280 PAKOKKU CHIN HILLS
District, Burma, lying between 20° 4o' and 2r° 45' N. and 93° 3o' and
94' 9' E., with an area of about 2,250 square miles, and inhabited by
Chins. There is no distinctive native name for the tract. On its east
is Pakokku District; on its north-east the Chin Hills; on its south-east
and south Minbu District; on the south-west for a length of about
14 miles the tract borders on Akyab; thence westward and north-
westward it is bounded by unadministered Chin country, from which,
however, it is distinctly marked off by the Arakan Yoma in the south,
and by a spur from that range farther north. This spur is the back-
bone of the Pakokku Chin Hills. It branches off
aspects. from the Yoma at about 2I° 45' N., at a peak called
. Aisatung, and ends in the south-east corner of the tract.
It is 2,000 to 3,000 feet higher than the main range, which reaches an
elevation of about 5,000 to 7,000 feet along the country now being
described. The several offshoots from, this spur and the deep valleys
between form the hill tract. There is no flat country anywhere. Of
the subsidiary spurs the most prominent is that which cuts the tract
laterally into two almost equal parts, and rising to 10,400 feet in
MOUNT VICTORIA, possesses the highest peak in all the Chin country.
Lower down on this offshoot, at an elevation of 6,500 feet, is Kanpetlet,
the bead-quarters of the tract. The chief rivers are the Maw, Yaw,
and Mon. The first runs northwards into the Myittha, and belongs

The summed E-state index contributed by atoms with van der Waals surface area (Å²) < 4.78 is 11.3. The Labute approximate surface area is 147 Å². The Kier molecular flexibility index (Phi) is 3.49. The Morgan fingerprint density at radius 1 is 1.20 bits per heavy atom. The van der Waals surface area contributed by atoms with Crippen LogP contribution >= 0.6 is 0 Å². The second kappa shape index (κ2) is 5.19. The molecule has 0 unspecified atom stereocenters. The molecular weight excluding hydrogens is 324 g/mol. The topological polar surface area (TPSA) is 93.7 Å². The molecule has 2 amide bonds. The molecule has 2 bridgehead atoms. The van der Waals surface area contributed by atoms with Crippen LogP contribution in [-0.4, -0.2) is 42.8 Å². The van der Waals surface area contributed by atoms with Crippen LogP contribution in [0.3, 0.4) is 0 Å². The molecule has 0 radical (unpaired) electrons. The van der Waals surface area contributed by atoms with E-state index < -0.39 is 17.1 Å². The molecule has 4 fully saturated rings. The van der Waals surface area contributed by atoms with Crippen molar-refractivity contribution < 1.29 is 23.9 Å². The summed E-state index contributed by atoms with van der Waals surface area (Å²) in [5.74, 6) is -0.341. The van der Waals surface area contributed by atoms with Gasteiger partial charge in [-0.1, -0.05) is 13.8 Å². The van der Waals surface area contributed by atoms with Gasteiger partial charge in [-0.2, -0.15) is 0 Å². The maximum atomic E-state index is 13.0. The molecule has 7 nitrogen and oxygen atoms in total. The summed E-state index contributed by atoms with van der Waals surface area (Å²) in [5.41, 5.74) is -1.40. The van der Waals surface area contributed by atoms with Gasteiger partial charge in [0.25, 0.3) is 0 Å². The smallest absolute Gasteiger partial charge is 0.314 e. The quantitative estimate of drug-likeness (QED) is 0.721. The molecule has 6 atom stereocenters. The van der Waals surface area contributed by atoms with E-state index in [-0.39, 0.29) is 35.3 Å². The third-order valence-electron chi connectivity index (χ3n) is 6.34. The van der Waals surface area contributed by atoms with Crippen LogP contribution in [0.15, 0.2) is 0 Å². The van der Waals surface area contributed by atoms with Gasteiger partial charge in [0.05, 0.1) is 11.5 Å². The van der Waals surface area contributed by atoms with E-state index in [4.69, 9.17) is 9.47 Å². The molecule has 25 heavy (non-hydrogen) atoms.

to the drainage of the Chindwin, while the others have a generally
southerly course and empty themselves into the Irrawaddy. The Mon
is the largest ; it rises under Aisatung, skirts the northern half, and flows
through the southern half of the tract, finally entering Minbu District.
So far as is known, the geology and botany of the tract differ in no
essential particulars from those of the CHIN HILLS. In addition to the
ordinary kinds of wild beasts found in Upper Burma (the tiger, the
elephant, &c.), the only noteworthy animals are the goral (Cemas goral)
and the screw (Nemorhaedus bubalinus). Different kinds of monkeys
and flying squirrels abound.
Till recently no observations of rainfall have been taken, but it is
estimated that about roe inches of rain fall in the year. At Kanpetlet
the average is about 120 inches. From June to November the climate
is very humid and depressing, a day of uninterrupted sunshine being
rare; and even when it is not raining heavy mists usually envelop the
whole country. From the middle of December to the end of March
the climate is cold, but dry and altogether enjoyable. The day tempera
ture is then about 75°, and the night temperature 35° to 40°. Frost is
constantly experienced at the higher levels, and in exposed spots the
mercury has been found to register 27° at the coldest time of the year.
High winds about the end of March and the beginning of April are
followed by the early rains, which fall intermittently in April and May.